I can say this, i´ve fixed computers for a lot of people, and at least a third of them would never have needed fixing at all if not for a poor PSU.
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Re: Ranting about Microsoft and Tech Support in India
Post by Relax   » Mon Mar 09, 2015 6:03 pm

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Tenshinai: I have been playing with Power supplies and computers longer than you have been alive. Maybe it is an English translation thing, but I specifically stated what is and isn't part of durability in the next couple of sentences that you did not bold.

Its all about the capacitors for durability and then it has FAR more to do with the caps on the motherboard than the power supply as there are not the long antenna power feed lines to deal with as said caps on the MB are so much closer. You are probably mistaking PS and MB ripple power attenuation. You are speaking as if Power supplies are not regulated like the industry was not 15 years ago and longer. The Power Supply ancient truths/myths keep being promulgated on internet forums. For the last 10-15 years, there literally is not a bad power supply able to be purchased by a consumer. So, whatever "failures" you are seeing in computers, are probably the MB inadequate capacitors. Yes, Power supplies fail. What doesn't.

I have a 35 year old computer running just fine outside of blown caps in the PS and MB's that need replacing. Though last time I booted, one of the 16 byte RAM chips, yes you read correctly, 16 BYTES, died. Had to hunt it down and replace. That was top of the line stuff back then. Hella expensive. Had entire MB's full of said chips. Had to worry about trace length even back then.

I booted for the maze program. I had the desire for a real maze. It was a self generating random maze program that would be as long as one wished when printed. Dot matrix printer style of course for you wet behind the ears jet printer and laser boys. Just select the number of pages desired and have fun.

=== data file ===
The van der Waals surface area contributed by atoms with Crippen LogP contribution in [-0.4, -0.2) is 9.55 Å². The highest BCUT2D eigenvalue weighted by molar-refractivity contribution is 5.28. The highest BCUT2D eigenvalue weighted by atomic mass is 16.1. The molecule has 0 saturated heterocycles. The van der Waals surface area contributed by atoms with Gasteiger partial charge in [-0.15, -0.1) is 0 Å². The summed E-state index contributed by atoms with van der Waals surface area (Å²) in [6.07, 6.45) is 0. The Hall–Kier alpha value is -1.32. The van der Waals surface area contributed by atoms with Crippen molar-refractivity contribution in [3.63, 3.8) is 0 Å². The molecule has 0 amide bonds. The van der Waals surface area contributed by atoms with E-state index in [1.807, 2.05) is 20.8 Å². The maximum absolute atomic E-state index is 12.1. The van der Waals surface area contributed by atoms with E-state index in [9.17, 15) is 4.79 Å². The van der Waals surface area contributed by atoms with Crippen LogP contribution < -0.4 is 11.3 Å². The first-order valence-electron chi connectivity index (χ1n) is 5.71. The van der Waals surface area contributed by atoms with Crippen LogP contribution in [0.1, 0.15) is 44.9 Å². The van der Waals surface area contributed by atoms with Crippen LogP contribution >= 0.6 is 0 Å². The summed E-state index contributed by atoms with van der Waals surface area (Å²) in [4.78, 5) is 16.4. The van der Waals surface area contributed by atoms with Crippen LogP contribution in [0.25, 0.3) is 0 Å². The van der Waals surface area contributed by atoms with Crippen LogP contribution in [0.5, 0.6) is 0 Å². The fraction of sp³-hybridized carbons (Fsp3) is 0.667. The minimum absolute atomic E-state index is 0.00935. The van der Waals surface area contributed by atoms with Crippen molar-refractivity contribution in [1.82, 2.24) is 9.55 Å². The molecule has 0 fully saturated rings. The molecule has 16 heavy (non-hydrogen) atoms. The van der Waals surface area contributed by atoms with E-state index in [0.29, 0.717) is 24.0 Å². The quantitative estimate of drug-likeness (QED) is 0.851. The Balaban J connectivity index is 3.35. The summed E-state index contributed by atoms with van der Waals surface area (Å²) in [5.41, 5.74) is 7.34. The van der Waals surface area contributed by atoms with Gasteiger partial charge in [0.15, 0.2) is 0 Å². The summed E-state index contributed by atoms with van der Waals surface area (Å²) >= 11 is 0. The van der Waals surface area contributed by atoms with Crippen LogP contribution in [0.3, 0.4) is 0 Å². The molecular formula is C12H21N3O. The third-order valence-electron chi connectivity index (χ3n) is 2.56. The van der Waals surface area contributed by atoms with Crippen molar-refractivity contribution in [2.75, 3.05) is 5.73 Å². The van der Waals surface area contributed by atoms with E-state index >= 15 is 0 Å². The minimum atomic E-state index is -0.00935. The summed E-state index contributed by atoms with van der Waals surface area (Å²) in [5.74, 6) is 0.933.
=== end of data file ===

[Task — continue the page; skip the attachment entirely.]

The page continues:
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Re: Ranting about Microsoft and Tech Support in India
Post by smr   » Wed Mar 11, 2015 8:22 am

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First, I did tie off my wires that are being used. The reason I spent an extra $40 for a plug in power supply because I was willing to pay for this nice little feature. (No, it's not necessary for plug in power supply.) My case looks neat, clean, and aesthetically pleasing to my eyes.
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Re: Ranting about Microsoft and Tech Support in India
Post by Spacekiwi   » Wed Mar 11, 2015 3:47 pm

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Thats the biggest nit for me: the good power supplies werent colour co-ordinated with the rest of my case. i have a nice red and black build, but then i have a whole lot of yellow and orange cables from my psu to everything else, and spare connectors that had to be hid . :(
oh well, i got a 600w psu for the price of a 350w, and its a good model too, with 80+ bronze, so it will do me well for the next few years. :)

smr wrote:First, I did tie off my wires that are being used. The reason I spent an extra $40 for a plug in power supply because I was willing to pay for this nice little feature. (No, it's not necessary for plug in power supply.) My case looks neat, clean, and aesthetically pleasing to my eyes.
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Re: Ranting about Microsoft and Tech Support in India
Post by wastedfly   » Thu Mar 12, 2015 4:40 am

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Spacekiwi wrote:Thats the biggest nit for me: the good power supplies werent colour co-ordinated with the rest of my case. i have a nice red and black build, but then i have a whole lot of yellow and orange cables from my psu to everything else, and spare connectors that had to be hid . :(
oh well, i got a 600w psu for the price of a 350w, and its a good model too, with 80+ bronze, so it will do me well for the next few years. :)

smr wrote:First, I did tie off my wires that are being used. The reason I spent an extra $40 for a plug in power supply because I was willing to pay for this nice little feature. (No, it's not necessary for plug in power supply.) My case looks neat, clean, and aesthetically pleasing to my eyes.


The Wattage rating means nothing. Why? Wattage(power) is not defined and therefore just like the hardware store selling "3HP" motors(when in reality they are at best 1/4HP), someone can slap just about whatever "wattage" rating they want on a power supply and technically not be lying. Just like efficiency ratings mean squat. Efficiency at what voltage and current level? There are 3V, 5V, and 12V rails. High efficiency on one rail is useless when majority of power is used on the other rail...